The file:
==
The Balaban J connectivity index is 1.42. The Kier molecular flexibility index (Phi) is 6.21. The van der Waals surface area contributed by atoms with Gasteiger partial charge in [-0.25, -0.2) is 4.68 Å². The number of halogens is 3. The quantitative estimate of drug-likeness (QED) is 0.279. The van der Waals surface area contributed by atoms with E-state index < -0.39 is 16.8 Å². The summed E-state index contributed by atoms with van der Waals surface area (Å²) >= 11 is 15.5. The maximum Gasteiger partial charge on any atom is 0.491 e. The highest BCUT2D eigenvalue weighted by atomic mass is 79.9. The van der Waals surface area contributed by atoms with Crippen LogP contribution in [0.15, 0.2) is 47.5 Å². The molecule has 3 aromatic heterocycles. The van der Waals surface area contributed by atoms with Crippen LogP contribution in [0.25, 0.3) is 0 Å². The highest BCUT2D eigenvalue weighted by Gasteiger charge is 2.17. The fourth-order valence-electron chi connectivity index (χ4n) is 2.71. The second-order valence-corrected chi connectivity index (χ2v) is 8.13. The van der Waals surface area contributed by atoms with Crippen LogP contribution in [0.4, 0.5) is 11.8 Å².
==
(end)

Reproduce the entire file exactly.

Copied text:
The Balaban J connectivity index is 1.42. The Kier molecular flexibility index (Phi) is 6.21. The van der Waals surface area contributed by atoms with Gasteiger partial charge in [-0.25, -0.2) is 4.68 Å². The number of halogens is 3. The quantitative estimate of drug-likeness (QED) is 0.279. The van der Waals surface area contributed by atoms with E-state index < -0.39 is 16.8 Å². The summed E-state index contributed by atoms with van der Waals surface area (Å²) >= 11 is 15.5. The maximum Gasteiger partial charge on any atom is 0.491 e. The highest BCUT2D eigenvalue weighted by atomic mass is 79.9. The van der Waals surface area contributed by atoms with Crippen LogP contribution in [0.15, 0.2) is 47.5 Å². The molecule has 3 aromatic heterocycles. The van der Waals surface area contributed by atoms with Crippen LogP contribution in [0.25, 0.3) is 0 Å². The highest BCUT2D eigenvalue weighted by Gasteiger charge is 2.17. The fourth-order valence-electron chi connectivity index (χ4n) is 2.71. The second-order valence-corrected chi connectivity index (χ2v) is 8.13. The van der Waals surface area contributed by atoms with Crippen LogP contribution in [0.4, 0.5) is 11.8 Å².